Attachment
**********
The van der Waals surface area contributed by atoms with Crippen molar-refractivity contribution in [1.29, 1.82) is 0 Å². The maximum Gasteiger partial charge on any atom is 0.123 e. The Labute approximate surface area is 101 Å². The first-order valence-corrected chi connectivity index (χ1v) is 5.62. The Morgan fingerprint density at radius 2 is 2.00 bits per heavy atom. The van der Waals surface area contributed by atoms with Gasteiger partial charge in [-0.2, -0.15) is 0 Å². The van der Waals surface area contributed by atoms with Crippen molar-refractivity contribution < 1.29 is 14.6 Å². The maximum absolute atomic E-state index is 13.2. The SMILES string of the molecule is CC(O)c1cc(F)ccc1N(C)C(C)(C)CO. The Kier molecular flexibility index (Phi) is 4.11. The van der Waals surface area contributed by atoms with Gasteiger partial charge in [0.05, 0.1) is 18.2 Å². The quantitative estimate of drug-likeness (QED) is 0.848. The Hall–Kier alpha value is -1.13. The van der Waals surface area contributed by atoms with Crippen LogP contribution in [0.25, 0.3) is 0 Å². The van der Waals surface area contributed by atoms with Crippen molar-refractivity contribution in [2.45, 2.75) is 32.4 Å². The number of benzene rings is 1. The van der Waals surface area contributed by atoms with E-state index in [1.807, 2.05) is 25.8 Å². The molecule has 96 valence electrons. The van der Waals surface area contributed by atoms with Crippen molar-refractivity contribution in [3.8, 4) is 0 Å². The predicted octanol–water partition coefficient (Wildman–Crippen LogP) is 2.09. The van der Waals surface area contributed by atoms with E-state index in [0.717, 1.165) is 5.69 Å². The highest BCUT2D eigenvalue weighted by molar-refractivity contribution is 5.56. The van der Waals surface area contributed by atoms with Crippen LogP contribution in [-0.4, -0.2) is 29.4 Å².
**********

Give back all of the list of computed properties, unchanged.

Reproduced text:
The van der Waals surface area contributed by atoms with Crippen molar-refractivity contribution in [1.29, 1.82) is 0 Å². The maximum Gasteiger partial charge on any atom is 0.123 e. The Labute approximate surface area is 101 Å². The first-order valence-corrected chi connectivity index (χ1v) is 5.62. The Morgan fingerprint density at radius 2 is 2.00 bits per heavy atom. The van der Waals surface area contributed by atoms with Gasteiger partial charge in [-0.2, -0.15) is 0 Å². The van der Waals surface area contributed by atoms with Crippen molar-refractivity contribution < 1.29 is 14.6 Å². The maximum absolute atomic E-state index is 13.2. The SMILES string of the molecule is CC(O)c1cc(F)ccc1N(C)C(C)(C)CO. The Kier molecular flexibility index (Phi) is 4.11. The van der Waals surface area contributed by atoms with Gasteiger partial charge in [0.05, 0.1) is 18.2 Å². The quantitative estimate of drug-likeness (QED) is 0.848. The Hall–Kier alpha value is -1.13. The van der Waals surface area contributed by atoms with Crippen LogP contribution in [0.25, 0.3) is 0 Å². The van der Waals surface area contributed by atoms with Crippen molar-refractivity contribution in [2.45, 2.75) is 32.4 Å². The number of benzene rings is 1. The van der Waals surface area contributed by atoms with E-state index in [1.807, 2.05) is 25.8 Å². The molecule has 96 valence electrons. The van der Waals surface area contributed by atoms with Crippen molar-refractivity contribution in [3.8, 4) is 0 Å². The predicted octanol–water partition coefficient (Wildman–Crippen LogP) is 2.09. The van der Waals surface area contributed by atoms with E-state index in [0.717, 1.165) is 5.69 Å². The highest BCUT2D eigenvalue weighted by molar-refractivity contribution is 5.56. The van der Waals surface area contributed by atoms with Crippen LogP contribution in [-0.4, -0.2) is 29.4 Å².